The other highlight of the trip was when Chris woke me up at 2am Saturday morning to inform me that she had one of her occasional monster headaches. I, who was sound asleep thanks to a couple of drinks I had put away earlier in the evening, did not immediately recognize this was a problem, since normally she just takes Aleve and the problem goes away.  Pregnant women can’t take Aleve.  So, we spent the next two hours driving around Raleigh-Durham at 2am looking for some sort of convenience store that was open and sold Tylenol.  A couple lessons learned from this experience:  1) Raleigh-Durham has got some pretty interesting night life – namely, gangs.  2) Not a lot is open at 2 in the morning in Raleigh-Durham.  3) Always carry Tylenol.

June:

Emboldened by my success as a wedding photographer, I start my own website:  www.maxwellphotographydc.com.  It’s an instant success and I become so overwhelmed by the number of photography jobs that I quit my day job and devote myself fully to photography.  Then I wake up and realize I’m mindlessly updating yet another PowerPoint that I know will never actually see the light of day.  There is one perk though to my current job – I get discounts from Dell, which I use to purchase a new laptop that can actually run the software I use for my photography.  Small steps…small steps…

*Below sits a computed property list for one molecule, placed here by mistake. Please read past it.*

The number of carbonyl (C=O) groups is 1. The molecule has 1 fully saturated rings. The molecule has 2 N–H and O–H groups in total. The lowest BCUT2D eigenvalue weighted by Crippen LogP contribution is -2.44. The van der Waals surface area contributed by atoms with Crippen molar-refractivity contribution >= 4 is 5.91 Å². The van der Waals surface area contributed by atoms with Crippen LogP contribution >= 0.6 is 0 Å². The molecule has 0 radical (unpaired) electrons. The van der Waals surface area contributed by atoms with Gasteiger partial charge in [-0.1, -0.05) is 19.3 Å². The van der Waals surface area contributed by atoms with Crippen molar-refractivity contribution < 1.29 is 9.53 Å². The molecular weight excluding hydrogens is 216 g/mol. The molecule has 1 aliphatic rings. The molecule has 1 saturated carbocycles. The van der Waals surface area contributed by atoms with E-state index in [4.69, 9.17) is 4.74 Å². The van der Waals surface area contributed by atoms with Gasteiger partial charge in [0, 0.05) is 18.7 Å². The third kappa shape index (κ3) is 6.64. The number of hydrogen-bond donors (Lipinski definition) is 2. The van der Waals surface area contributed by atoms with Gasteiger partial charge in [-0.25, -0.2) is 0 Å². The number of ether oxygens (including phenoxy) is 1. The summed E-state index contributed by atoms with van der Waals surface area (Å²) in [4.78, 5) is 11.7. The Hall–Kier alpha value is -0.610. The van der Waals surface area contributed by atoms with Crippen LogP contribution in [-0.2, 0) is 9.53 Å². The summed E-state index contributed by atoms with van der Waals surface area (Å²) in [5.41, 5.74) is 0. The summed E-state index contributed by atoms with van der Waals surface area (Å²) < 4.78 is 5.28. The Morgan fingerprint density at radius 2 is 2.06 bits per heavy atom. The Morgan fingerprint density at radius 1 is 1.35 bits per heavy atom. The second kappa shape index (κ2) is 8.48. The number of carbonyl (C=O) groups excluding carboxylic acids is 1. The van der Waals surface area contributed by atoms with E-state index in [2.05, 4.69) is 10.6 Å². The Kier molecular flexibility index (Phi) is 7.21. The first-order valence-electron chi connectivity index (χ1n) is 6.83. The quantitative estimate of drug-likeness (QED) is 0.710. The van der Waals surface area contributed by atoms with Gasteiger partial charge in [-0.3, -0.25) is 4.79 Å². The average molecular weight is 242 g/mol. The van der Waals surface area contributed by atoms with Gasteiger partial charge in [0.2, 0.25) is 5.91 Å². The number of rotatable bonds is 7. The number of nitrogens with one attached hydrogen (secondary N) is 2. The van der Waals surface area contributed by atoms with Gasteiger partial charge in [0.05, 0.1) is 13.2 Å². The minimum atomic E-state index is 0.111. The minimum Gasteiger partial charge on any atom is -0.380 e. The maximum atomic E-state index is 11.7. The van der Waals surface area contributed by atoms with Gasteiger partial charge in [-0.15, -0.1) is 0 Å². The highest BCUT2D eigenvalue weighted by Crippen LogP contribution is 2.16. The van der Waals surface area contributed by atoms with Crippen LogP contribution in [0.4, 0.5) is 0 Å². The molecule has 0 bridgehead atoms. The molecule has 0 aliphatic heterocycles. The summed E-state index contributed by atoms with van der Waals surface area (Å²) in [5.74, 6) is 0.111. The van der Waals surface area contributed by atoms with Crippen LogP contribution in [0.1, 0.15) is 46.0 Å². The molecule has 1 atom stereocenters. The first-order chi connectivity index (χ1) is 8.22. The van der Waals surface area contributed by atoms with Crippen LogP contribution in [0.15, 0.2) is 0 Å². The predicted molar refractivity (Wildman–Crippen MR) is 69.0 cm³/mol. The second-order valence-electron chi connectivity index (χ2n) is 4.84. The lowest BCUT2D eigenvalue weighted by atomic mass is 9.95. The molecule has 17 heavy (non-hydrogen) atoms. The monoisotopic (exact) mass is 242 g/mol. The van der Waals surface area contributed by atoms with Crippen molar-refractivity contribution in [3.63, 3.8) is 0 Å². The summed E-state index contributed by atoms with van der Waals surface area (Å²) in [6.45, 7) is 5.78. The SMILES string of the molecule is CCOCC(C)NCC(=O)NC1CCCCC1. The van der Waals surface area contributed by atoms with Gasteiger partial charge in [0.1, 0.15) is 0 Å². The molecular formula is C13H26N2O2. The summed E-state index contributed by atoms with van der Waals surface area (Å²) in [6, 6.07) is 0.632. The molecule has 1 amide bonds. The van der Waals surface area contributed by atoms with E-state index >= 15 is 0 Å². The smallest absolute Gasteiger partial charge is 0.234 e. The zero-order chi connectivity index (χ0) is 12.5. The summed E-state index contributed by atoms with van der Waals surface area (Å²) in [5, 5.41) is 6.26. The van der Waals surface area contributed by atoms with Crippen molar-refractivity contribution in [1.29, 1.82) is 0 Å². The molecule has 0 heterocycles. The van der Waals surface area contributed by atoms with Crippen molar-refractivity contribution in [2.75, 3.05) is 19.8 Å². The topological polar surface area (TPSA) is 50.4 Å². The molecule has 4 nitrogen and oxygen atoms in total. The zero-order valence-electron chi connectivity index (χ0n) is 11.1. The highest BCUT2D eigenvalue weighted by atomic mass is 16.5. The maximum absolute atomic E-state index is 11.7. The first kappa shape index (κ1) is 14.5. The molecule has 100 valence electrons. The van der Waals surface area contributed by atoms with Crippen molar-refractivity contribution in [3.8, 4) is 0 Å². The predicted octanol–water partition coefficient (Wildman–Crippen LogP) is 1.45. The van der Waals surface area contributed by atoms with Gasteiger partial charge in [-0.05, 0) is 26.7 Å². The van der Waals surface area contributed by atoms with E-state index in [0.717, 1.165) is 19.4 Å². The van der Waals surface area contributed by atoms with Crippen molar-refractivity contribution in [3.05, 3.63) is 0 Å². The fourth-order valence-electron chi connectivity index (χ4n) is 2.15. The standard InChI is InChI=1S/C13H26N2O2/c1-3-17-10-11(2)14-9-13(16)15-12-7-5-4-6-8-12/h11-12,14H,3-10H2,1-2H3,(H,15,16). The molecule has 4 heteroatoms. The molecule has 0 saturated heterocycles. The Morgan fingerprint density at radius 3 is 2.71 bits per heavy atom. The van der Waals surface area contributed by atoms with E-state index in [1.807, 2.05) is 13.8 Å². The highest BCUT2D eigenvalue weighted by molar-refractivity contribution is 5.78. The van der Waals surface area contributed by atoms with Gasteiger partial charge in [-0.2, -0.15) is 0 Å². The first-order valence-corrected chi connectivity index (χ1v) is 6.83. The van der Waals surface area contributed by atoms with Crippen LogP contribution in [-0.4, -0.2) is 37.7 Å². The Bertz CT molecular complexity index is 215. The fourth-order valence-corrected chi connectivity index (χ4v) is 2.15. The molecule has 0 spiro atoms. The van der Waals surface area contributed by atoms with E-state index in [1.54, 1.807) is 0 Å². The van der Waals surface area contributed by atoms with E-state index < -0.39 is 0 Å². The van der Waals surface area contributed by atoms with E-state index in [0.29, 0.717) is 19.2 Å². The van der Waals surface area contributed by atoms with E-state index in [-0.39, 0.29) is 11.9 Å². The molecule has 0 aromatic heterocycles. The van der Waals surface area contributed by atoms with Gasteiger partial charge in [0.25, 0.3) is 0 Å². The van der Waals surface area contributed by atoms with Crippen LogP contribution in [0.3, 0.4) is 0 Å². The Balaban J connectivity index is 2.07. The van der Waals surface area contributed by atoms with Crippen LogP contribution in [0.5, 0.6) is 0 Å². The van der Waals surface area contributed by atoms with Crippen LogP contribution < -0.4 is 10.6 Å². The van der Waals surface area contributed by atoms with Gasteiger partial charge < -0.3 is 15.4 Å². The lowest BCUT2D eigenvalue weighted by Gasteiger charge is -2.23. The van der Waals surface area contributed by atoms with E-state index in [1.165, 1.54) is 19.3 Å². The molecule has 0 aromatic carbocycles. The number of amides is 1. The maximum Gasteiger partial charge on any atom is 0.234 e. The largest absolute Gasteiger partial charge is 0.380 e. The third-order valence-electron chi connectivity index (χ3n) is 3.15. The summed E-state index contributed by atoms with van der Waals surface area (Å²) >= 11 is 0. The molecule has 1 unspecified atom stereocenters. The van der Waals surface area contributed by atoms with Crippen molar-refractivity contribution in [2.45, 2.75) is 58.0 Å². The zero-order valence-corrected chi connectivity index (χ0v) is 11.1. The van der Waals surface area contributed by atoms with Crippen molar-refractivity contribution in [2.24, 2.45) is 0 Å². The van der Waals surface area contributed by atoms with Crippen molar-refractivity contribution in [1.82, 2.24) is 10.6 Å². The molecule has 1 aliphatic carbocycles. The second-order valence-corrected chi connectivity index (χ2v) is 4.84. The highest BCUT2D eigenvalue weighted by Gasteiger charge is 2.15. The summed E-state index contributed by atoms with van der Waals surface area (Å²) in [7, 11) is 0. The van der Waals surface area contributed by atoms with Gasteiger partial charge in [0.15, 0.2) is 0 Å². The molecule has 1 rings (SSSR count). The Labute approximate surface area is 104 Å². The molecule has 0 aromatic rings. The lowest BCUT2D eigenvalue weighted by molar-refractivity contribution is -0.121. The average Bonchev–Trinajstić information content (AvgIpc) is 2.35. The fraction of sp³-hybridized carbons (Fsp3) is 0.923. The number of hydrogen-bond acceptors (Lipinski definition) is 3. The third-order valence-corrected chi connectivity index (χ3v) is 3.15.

Oh yeah, we also told the family at Father’s Day that Chris was pregnant.  Still regretting that decision…

July:

It was hot.

August:

Still hot.

September:

Baby showers, birthdays, anniversaries, and bogus work trips to Utah!  First Chris had her birthday on the 20th, then our 5th anniversary on the 24th, and on the 25th she had her first baby shower at my parent’s house.  Expertly planned and executed by Lynette and Meghan, it set a new standard for baby showers.  In the days leading up to her shower I managed to finagle work to pay for a bogus trip out to Utah to watch a demonstration of a Railgun, but in reality I was getting the travel bug and really just wanted a few days of hiking and enjoying the outdoors.  Gee, I sure am blessed to have such an amazing wife that she allows me to go on bogus work trips to Utah while missing her birthday…

October: